Florida’s jobless rate dips to 7.8%; Tampa area’s rises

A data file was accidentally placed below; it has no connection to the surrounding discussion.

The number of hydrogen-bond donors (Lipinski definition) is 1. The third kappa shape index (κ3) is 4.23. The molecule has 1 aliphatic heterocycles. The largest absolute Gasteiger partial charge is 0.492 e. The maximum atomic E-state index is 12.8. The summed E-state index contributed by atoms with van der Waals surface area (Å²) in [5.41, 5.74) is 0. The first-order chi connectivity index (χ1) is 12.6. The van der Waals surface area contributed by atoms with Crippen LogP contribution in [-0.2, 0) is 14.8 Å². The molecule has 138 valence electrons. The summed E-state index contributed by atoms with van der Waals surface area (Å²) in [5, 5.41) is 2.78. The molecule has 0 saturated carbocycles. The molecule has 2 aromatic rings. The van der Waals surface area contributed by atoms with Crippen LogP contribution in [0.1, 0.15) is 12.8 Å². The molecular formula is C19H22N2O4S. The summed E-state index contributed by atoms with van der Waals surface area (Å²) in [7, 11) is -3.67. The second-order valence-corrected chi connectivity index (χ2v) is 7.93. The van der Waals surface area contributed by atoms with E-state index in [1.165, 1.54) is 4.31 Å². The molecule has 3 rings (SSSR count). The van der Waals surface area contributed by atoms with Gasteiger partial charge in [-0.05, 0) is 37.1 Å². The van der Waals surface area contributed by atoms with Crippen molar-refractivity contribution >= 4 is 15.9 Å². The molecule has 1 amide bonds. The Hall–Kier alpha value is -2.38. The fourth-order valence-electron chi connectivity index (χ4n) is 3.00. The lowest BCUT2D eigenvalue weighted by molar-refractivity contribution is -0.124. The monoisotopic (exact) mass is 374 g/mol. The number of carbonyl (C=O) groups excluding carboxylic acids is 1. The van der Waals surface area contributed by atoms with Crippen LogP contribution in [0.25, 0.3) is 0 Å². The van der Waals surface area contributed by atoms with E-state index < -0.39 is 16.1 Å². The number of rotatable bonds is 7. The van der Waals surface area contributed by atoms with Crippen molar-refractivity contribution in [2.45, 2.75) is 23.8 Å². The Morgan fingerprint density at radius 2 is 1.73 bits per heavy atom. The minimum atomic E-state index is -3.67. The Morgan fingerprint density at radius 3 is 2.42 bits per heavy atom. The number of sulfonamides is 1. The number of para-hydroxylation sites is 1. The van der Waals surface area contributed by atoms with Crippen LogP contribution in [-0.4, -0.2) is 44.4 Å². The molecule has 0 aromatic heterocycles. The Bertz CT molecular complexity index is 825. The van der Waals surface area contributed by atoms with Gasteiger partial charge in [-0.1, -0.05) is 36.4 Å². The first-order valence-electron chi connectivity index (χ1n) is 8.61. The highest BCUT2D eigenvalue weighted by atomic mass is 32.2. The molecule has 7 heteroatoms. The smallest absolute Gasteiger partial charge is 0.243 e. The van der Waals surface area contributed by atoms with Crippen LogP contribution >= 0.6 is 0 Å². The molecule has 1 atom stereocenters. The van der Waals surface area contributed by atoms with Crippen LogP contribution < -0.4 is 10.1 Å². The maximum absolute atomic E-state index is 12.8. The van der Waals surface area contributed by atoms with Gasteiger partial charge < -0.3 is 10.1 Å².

TAMPA Florida once again can boast of having an unemployment rate that is lower than the national average. Florida’s jobless rate fell to 7.8 percent in January, a slight drop from its December rate of 7.9 percent. But it was enough to move Florida ahead of the national unemployment rate of 7.9 percent in January, the first time that’s happened since January 2008. There are caveats to the good news. For one thing, the states that suffered the most during the recession are rebounding the fastest. So some of Florida’s improvement is simply a matter of how far it fell. For example, Nevada’s battered economy saw the most improvement in the unemployment rate during the past year. Plus, economists chalk up some of Florida’s improvement to a quirk: so many people dropped out of the state’s labor force that the jobless rate is artificially low.Still, the news gives some bragging rights to Gov. Rick Scott, who campaigned on a pledge to create jobs. “Other states chose to raise taxes. Other states chose to increase debt,” Scott said in a prepared statement. “In Florida, we chose the course of economic growth and greater job creation by cutting taxes and paying down debt for the first time in decades by $2 billion.” According to figures released Monday by the state Department of Economic Opportunity, Florida added 15,400 nonagricultural jobs in January compared with December. During the full year, the state added 127,500 jobs. That level of job creation puts Florida third in the nation, behind Texas (up 310,900 jobs) and California (up 254,900 jobs). The Tampa Bay area’s unemployment rate actually rose slightly in January, creeping up to 8 percent from 7.9 percent in December. However, unemployment estimates for metropolitan areas tend to vary from one month to the next more than statewide figures. Almost all industries in Florida added jobs during the past year, including the hard-hit construction sector, which added 7,400 jobs between January of last year and this past January. Restaurants and car dealerships also added jobs. Jennifer Doerfel, executive vice president of the Tampa Bay Builders Association, said carpenters, electricians, plumbers and other skilled tradesmen are in short supply because of the sharp pickup in homebuilding. “It’s going to be an ongoing problem for the next several years,” Doerfel said. Florida historically enjoyed a better jobless rate than the nation overall, hitting a remarkable 3.3 percent during the boom year of 2006. However, that halted during the recession as Florida’s population stagnated and it shed hundreds of thousands of jobs in the housing business. Now growing again, Florida economists have warned that some of the Sunshine State’s improvement has been misleading. At issue is the vast number of Floridians who have dropped out of the state’s labor force. Starting a little more than a year ago, economist Amy Baker of the Office of Economic and Demographic Research noticed that Florida’s “labor force participation rate” — or the percentage of adults actually working or looking for work — had sunk surprisingly fast. So, thousands of people who had dropped out of the labor force were no longer counted as unemployed, which skewed the unemployment rate. At one point last year, politicians boasted that Florida’s unemployment rate had fallen from 9.9 percent to 8.6 percent in a span of about six months. However, Baker attributed almost 70 percent of that to these labor-force dropouts, not to an abundance of new jobs. The good news lately is the labor force participation rate has leveled off and it appears job gains are helping to bring down the unemployment rate. As of December, just less than half the improvement in the unemployment rate could be tied to labor-force dropouts. “Pretty much ever since then (last summer) it has been coming down,” Baker said.